I have had an interesting online discussion with a friend regarding the relative merits of bio balls.

His points (I hope I’ve not corrupted the concepts in my paraphrasing) were:

  • Some bio balls are specifically designed to maximize the flow of air and water, and to avoid retention of liquid;

  • Wet and dry filters (eg: trickle filters with bio balls) are more efficient than emersed filters;

  • The advantage of bio balls is in their ability to not only be very effective substrates for nitrifying bacteria but also in their unrivaled ability to oxygenate the water

I do, and I don’t agree with this. On the issue of special designs, I’ve no grounds to challenge this point, though I am uncertain exactly how much specific design and testing has gone into these products. I suspect in the case of German designed products probably quite a lot.

It’s worth reminding here that there are lots of bio ball products available, and designs of many are the subject of patents, so its most likely that not all bio balls are equal in terms of their three key abilities (1. surface area, 2. no water retention, 3 ability to “channel” air and water).

Wet and dry filters certainly work, I’m not denying the obvious, and if “working” can be judged by fish health and breeding they work at least as well as all other kinds of accepted filtration. The question really then becomes:

Are they more efficient than emersed filters, as the bacteria living therein have access to greater O2 from the atmosphere?

Atmospheric air contains 21% oxygen. In comparison, the amount in freshwater aquarium situations is around 8 ppm (8 mg L-1) (which varies with temperature and TDS). This means that bacteria in trickle filters are in closer proximity to higher oxygen levels (as atmospheric oxygen is dissolving into the water as it flows through the trickle filter). Does this actually makes the trickle filter more efficient?

I’m not sure that this has been tested rigorously. My main concern lies with the relatively limited amount of organic nitrogen available. The bacteria in fish tank filters use organic nitrogen as an energy source so they are presumably limited by nitrogen, as well as oxygen, availability. If this nitrogen limitation does occur, it is probable that the bacteria in an aquarium are limited to a given (albeit large) population size. This might mean that a corner filter (with its massive surface area on the filter wool) has approximately the same numbers of nitrifying bacteria as a wet and dry filter (in which the bacteria may simply be more widely spaced). To add extra confusion to the topic, we know very little about the species of bacteria which colonize fish tank filters, this being so – it’s plausible that different communities of bacteria occur in environments of differing moisture and oxygen availability (ie: wet and dry vs emersed filters).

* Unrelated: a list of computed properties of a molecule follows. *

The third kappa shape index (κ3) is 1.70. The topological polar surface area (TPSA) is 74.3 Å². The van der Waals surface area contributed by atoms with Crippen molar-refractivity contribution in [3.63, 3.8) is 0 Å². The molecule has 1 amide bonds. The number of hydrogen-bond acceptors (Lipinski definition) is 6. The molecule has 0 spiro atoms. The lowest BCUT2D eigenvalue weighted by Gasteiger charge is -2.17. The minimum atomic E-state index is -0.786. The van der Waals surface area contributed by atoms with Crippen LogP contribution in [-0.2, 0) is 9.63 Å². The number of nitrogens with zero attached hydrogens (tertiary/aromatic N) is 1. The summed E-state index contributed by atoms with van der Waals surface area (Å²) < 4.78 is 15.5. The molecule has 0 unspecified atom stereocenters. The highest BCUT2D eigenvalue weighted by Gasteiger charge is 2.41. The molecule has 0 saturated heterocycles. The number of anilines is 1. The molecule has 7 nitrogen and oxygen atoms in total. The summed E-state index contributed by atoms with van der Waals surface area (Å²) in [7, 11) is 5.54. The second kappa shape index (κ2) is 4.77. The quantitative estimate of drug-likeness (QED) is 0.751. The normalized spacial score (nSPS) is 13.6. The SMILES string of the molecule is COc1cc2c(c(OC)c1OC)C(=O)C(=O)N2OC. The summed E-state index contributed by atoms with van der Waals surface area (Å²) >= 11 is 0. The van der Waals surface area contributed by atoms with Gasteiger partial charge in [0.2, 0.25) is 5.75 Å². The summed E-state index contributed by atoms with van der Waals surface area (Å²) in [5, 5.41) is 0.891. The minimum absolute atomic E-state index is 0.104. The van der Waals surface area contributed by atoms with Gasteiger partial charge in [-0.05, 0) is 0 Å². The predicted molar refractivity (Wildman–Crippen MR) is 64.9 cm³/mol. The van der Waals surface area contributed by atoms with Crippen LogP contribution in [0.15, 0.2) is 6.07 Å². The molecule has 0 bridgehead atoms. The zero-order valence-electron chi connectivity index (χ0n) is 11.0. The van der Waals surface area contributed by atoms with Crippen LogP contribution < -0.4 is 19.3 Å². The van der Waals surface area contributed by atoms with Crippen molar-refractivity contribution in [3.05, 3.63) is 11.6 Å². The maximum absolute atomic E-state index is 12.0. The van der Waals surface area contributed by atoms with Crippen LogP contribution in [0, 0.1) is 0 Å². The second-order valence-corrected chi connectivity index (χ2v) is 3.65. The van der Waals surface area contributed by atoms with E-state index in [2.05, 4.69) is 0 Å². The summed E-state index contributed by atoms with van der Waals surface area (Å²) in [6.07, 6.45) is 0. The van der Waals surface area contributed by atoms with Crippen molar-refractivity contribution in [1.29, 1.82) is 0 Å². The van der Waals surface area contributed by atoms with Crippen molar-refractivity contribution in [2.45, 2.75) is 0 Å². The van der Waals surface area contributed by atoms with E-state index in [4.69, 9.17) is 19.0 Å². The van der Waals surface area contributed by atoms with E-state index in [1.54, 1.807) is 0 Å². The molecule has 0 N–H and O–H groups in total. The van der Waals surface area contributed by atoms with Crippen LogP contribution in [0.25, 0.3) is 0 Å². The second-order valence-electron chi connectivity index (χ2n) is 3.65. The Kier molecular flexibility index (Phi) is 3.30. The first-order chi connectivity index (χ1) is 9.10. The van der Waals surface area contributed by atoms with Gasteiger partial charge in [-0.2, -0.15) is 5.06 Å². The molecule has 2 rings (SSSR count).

Trickle filters (of any kind, not just those with bio balls) provide increased oxygenation (as the water is given a larger surface area for oxygen to dissolve in). The increased surface area of well-designed bio balls presumably maximizes the amount of oxygen dissolving into the water. This could be of significant importance to cichlid species with high oxygen demand such as goby or rheophile cichlids. In addition, for aquarists who overfeed and have problems with “surface films”, trickle filters and bio balls therein provide a useful means of control.

On the other hand, fish grow accustomed to a certain level of oxygen, and fish keepers with trickle based, high oxygen systems are known to have greater problems in blackouts with fish dying due to oxygen deprivation than those people with lower normal oxygen concentrations in their aquariums.

My main complaint with bio balls is the price. Essentially we are talking about a plastic ball – the cost of construction of such an article must be very low – and yet the final product is quite expensive.

In properly maintained aquariums, for most (see discussion above of specialized fishes) ornamental tropical species bio balls are, in my opinion, unnecessary. For individual breeding tanks, sponge or corner filters work (in the sense that the fish are healthy and breeding) and cost only a few dollars. For display tanks, in particular indoor display tanks, canister filters or baffle filters are considerably quieter than trickle filters and work (again, in the sense of fish health) equally well.



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